The moratorium on development of Douglas Creek Estates was revealed in a letter David Ramsay, Minister for Aboriginal Affairs, sent to the Haudenosaunee Six Nations Confederacy Council Wednesday saying "an immediate moratorium" has been imposed halting any development.

But he did not tell Henco Industries.

They found out when their lawyer found Ramsay's letter posted on a native land reclamation information website.

The ban will stay in effect for a "period of time to be agreed upon by the representatives of the Confederacy, and the Ontario and federal governments.

Ramsay told the Haudenosaunee the government expects "continued progress on removal of the barricades" on roads around the site in order for talks on Douglas Creek and the long-term land grievances to proceed.

Bruder said yesterday Don and John Henning "were not told about a moratorium.

"Obviously, my clients are not happy.

"They never agreed to a moratorium and we have expressed our concerns in writing (yesterday) to the government as to the contents of that letter and we expect to receive a response (today)."

Henco Industries has not been part of the negotiations between Ontario, Canada and the Confederacy about issues surrounding the occupation of the subdivision and blocking Highway 6 and Argyle Street in Caledonia.

Bruder said the provincial government has never explained what a moratorium would mean.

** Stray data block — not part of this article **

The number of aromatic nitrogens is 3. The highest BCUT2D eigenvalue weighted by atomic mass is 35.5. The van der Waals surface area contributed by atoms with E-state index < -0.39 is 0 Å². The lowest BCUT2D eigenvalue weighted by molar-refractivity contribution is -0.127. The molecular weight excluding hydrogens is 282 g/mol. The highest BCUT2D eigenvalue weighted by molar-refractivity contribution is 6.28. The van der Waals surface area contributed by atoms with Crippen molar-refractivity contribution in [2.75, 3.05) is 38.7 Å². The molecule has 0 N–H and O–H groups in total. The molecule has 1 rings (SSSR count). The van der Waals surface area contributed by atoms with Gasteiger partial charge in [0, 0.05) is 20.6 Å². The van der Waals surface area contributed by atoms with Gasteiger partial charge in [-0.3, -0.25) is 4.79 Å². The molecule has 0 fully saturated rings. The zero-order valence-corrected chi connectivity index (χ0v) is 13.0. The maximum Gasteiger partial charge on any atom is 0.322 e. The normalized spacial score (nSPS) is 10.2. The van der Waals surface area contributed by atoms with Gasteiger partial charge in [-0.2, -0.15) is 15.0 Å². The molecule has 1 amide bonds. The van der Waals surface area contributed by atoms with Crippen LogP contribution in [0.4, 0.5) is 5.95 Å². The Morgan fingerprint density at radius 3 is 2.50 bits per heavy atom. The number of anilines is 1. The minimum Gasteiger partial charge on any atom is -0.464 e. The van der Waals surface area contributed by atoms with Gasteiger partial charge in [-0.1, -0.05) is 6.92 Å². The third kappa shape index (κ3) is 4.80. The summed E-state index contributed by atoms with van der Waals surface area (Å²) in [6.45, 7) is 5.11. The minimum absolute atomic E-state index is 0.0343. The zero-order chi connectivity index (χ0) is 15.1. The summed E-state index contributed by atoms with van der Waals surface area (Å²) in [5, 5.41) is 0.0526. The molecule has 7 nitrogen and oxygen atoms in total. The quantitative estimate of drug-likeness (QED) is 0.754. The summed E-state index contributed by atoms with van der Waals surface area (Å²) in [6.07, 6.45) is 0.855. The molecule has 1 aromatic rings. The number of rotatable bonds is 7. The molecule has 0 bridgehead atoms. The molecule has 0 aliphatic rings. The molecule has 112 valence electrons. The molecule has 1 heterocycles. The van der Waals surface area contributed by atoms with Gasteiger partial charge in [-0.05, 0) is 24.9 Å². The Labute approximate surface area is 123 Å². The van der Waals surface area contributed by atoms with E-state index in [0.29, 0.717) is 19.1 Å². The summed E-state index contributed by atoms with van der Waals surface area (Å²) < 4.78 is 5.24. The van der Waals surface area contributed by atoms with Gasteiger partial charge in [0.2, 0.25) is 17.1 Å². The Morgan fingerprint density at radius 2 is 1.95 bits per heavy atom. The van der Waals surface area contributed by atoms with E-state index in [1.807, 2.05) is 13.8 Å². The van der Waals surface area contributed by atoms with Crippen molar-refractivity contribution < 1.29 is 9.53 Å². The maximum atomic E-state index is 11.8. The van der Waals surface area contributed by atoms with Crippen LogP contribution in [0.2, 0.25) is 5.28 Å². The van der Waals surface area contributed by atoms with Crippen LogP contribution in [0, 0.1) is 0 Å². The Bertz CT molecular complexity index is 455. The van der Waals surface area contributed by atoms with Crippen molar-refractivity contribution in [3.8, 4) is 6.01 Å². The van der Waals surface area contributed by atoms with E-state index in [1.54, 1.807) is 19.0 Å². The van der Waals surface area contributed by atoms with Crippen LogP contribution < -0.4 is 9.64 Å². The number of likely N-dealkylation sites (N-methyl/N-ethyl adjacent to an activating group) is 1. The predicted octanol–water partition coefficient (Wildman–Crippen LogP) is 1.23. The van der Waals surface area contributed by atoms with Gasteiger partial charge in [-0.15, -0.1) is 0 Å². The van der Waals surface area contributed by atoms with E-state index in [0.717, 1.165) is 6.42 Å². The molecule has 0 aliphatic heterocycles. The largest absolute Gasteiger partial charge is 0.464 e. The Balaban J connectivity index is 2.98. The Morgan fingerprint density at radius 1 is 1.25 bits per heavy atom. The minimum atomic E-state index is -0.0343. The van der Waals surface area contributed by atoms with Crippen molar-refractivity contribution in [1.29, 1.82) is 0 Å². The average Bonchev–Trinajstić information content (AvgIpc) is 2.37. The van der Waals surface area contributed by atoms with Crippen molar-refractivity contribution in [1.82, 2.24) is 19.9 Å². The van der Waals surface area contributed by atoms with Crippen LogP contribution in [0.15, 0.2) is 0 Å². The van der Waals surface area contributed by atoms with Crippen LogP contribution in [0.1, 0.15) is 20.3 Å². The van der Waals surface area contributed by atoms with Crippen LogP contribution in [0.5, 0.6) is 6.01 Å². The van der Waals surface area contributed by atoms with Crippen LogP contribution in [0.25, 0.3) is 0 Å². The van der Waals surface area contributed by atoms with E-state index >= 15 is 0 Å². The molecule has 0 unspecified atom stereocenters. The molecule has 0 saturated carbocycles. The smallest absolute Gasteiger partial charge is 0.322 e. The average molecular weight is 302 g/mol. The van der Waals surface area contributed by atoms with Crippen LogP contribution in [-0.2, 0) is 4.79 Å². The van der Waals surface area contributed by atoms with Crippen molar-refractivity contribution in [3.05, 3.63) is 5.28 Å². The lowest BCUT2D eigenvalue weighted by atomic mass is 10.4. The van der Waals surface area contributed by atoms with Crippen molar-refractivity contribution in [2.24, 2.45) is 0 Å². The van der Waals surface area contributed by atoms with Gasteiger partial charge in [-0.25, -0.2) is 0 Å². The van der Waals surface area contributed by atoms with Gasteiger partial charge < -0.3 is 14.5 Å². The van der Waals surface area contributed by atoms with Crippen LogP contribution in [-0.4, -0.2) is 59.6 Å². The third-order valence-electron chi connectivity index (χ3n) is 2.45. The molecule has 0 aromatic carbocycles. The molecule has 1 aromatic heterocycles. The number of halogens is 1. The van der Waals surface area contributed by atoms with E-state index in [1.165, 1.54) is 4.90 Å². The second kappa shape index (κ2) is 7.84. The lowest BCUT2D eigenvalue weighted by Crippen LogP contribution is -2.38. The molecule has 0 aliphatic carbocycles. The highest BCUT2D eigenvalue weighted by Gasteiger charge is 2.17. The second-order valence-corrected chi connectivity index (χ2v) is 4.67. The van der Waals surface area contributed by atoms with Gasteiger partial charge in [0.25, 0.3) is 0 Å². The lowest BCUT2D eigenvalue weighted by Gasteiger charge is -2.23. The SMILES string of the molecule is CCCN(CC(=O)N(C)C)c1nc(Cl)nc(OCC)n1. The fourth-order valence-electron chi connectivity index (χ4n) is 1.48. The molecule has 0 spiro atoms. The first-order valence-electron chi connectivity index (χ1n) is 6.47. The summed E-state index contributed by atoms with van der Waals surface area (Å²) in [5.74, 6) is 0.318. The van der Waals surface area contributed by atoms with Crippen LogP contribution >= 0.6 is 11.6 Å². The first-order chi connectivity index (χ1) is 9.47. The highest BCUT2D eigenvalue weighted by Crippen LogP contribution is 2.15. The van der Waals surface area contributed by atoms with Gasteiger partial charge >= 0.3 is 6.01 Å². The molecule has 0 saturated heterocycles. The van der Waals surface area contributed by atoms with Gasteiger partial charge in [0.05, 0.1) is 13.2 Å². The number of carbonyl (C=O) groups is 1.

"They have unilaterally imposed that. Whether or not it is legal is another issue. It is unheard of."

Bruder said there are several letters from the Ontario government on the native land reclamation information web site which have never been sent to the Hennings or released to public media.

The website lists a "Compendium of Commitments" dated May 10 between Ontario and the Haudenosaunee council, including:

These letters include one dated May 10 from David Caplan, Minister of Public Infrastructure Renewal, confirming the government intended to turn the Burtch lands over to Six Nations

"The provision of the Burtch lands would be taken into account in any future claim settlements," Caplan said.

There is another May 10 letter from Ramsay promising the government will provide money for Six Nations to do an archaeological assessment of Douglas Creek lands. Native protesters have claimed the site is a burial ground and rejected an assessment done for Henco Industries which said there were no bodies buried there.

Another from deputy education minister Ben Levin notes concerns Confederacy has about parts of the Ontario school curriculum.

"I understand Six Nations have expressed a desire to engage with the ministry in more substantive talks and that Mr. Peterson has requested a commitment from the Ministry of Education to participate in such a process," says Levin.

The deputy also said the education ministry is willing to hold talks about the curriculum with the Confederacy and says those would be arranged through the Jane Stewart, the province's special representative to the ongoing negotiations.

The letter does not say what changes the natives want in the Ontario curriculum.